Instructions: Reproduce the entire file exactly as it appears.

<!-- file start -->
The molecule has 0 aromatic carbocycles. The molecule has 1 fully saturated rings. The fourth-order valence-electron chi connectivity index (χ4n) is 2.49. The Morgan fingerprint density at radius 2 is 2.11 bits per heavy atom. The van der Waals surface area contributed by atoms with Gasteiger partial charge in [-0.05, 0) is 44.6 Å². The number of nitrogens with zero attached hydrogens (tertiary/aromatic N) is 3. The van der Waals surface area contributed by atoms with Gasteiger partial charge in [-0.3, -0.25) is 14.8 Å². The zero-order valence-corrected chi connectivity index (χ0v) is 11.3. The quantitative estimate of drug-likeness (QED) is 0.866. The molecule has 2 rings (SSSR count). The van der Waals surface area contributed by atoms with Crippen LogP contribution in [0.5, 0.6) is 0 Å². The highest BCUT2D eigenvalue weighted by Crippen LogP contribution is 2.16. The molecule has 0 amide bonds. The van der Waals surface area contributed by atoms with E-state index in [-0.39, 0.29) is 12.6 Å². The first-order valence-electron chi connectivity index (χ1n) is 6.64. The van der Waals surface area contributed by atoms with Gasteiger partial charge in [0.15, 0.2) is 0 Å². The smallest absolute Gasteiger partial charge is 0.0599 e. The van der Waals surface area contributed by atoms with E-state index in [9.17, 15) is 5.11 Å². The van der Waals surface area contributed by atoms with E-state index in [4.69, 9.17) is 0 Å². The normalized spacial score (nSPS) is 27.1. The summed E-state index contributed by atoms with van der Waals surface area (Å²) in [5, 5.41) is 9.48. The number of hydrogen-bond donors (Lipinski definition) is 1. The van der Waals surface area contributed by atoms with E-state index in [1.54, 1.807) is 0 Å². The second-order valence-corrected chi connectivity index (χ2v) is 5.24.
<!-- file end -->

The molecule has 0 aromatic carbocycles. The molecule has 1 fully saturated rings. The fourth-order valence-electron chi connectivity index (χ4n) is 2.49. The Morgan fingerprint density at radius 2 is 2.11 bits per heavy atom. The van der Waals surface area contributed by atoms with Gasteiger partial charge in [-0.05, 0) is 44.6 Å². The number of nitrogens with zero attached hydrogens (tertiary/aromatic N) is 3. The van der Waals surface area contributed by atoms with Gasteiger partial charge in [-0.3, -0.25) is 14.8 Å². The zero-order valence-corrected chi connectivity index (χ0v) is 11.3. The quantitative estimate of drug-likeness (QED) is 0.866. The molecule has 2 rings (SSSR count). The van der Waals surface area contributed by atoms with Crippen LogP contribution in [0.5, 0.6) is 0 Å². The highest BCUT2D eigenvalue weighted by Crippen LogP contribution is 2.16. The molecule has 0 amide bonds. The van der Waals surface area contributed by atoms with E-state index in [-0.39, 0.29) is 12.6 Å². The first-order valence-electron chi connectivity index (χ1n) is 6.64. The van der Waals surface area contributed by atoms with Gasteiger partial charge in [0.15, 0.2) is 0 Å². The smallest absolute Gasteiger partial charge is 0.0599 e. The van der Waals surface area contributed by atoms with E-state index in [9.17, 15) is 5.11 Å². The van der Waals surface area contributed by atoms with E-state index in [4.69, 9.17) is 0 Å². The normalized spacial score (nSPS) is 27.1. The summed E-state index contributed by atoms with van der Waals surface area (Å²) in [5, 5.41) is 9.48. The number of hydrogen-bond donors (Lipinski definition) is 1. The van der Waals surface area contributed by atoms with E-state index in [1.54, 1.807) is 0 Å². The second-order valence-corrected chi connectivity index (χ2v) is 5.24.